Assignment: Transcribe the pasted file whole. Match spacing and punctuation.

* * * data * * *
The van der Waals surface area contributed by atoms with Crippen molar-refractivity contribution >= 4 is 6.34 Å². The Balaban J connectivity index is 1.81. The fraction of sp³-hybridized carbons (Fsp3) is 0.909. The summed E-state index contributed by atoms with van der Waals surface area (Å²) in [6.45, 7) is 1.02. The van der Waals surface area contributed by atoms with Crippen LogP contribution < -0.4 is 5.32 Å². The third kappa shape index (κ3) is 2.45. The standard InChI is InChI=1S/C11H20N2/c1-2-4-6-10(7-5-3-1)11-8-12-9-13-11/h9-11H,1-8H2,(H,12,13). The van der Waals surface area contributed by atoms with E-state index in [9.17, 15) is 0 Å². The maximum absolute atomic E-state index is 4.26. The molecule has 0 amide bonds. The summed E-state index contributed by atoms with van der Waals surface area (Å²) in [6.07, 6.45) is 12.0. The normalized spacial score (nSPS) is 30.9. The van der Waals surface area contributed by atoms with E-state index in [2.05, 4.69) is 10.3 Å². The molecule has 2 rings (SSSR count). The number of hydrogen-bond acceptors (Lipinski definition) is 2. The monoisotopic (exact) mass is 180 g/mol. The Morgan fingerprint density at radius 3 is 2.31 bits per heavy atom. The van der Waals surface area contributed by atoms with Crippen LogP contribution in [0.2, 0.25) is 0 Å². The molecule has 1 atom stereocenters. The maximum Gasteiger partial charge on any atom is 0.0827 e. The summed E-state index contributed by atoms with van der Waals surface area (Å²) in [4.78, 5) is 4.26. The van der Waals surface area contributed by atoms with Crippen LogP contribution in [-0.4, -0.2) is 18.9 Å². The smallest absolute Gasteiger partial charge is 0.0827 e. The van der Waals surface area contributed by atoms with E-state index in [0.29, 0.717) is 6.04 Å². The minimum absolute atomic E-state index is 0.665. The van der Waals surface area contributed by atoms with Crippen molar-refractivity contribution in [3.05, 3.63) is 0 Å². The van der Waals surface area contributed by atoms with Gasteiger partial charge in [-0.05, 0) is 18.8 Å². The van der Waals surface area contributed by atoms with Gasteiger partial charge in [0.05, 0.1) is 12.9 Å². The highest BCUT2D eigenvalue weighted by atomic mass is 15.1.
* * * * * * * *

The van der Waals surface area contributed by atoms with Crippen molar-refractivity contribution >= 4 is 6.34 Å². The Balaban J connectivity index is 1.81. The fraction of sp³-hybridized carbons (Fsp3) is 0.909. The summed E-state index contributed by atoms with van der Waals surface area (Å²) in [6.45, 7) is 1.02. The van der Waals surface area contributed by atoms with Crippen LogP contribution < -0.4 is 5.32 Å². The third kappa shape index (κ3) is 2.45. The standard InChI is InChI=1S/C11H20N2/c1-2-4-6-10(7-5-3-1)11-8-12-9-13-11/h9-11H,1-8H2,(H,12,13). The van der Waals surface area contributed by atoms with E-state index in [9.17, 15) is 0 Å². The maximum absolute atomic E-state index is 4.26. The molecule has 0 amide bonds. The summed E-state index contributed by atoms with van der Waals surface area (Å²) in [6.07, 6.45) is 12.0. The normalized spacial score (nSPS) is 30.9. The van der Waals surface area contributed by atoms with E-state index in [2.05, 4.69) is 10.3 Å². The molecule has 2 rings (SSSR count). The number of hydrogen-bond acceptors (Lipinski definition) is 2. The monoisotopic (exact) mass is 180 g/mol. The Morgan fingerprint density at radius 3 is 2.31 bits per heavy atom. The van der Waals surface area contributed by atoms with Crippen LogP contribution in [0.2, 0.25) is 0 Å². The molecule has 1 atom stereocenters. The maximum Gasteiger partial charge on any atom is 0.0827 e. The summed E-state index contributed by atoms with van der Waals surface area (Å²) in [4.78, 5) is 4.26. The van der Waals surface area contributed by atoms with Crippen LogP contribution in [-0.4, -0.2) is 18.9 Å². The smallest absolute Gasteiger partial charge is 0.0827 e. The van der Waals surface area contributed by atoms with E-state index in [0.29, 0.717) is 6.04 Å². The minimum absolute atomic E-state index is 0.665. The van der Waals surface area contributed by atoms with Crippen molar-refractivity contribution in [3.05, 3.63) is 0 Å². The van der Waals surface area contributed by atoms with Gasteiger partial charge in [-0.05, 0) is 18.8 Å². The van der Waals surface area contributed by atoms with Gasteiger partial charge in [0.05, 0.1) is 12.9 Å². The highest BCUT2D eigenvalue weighted by atomic mass is 15.1.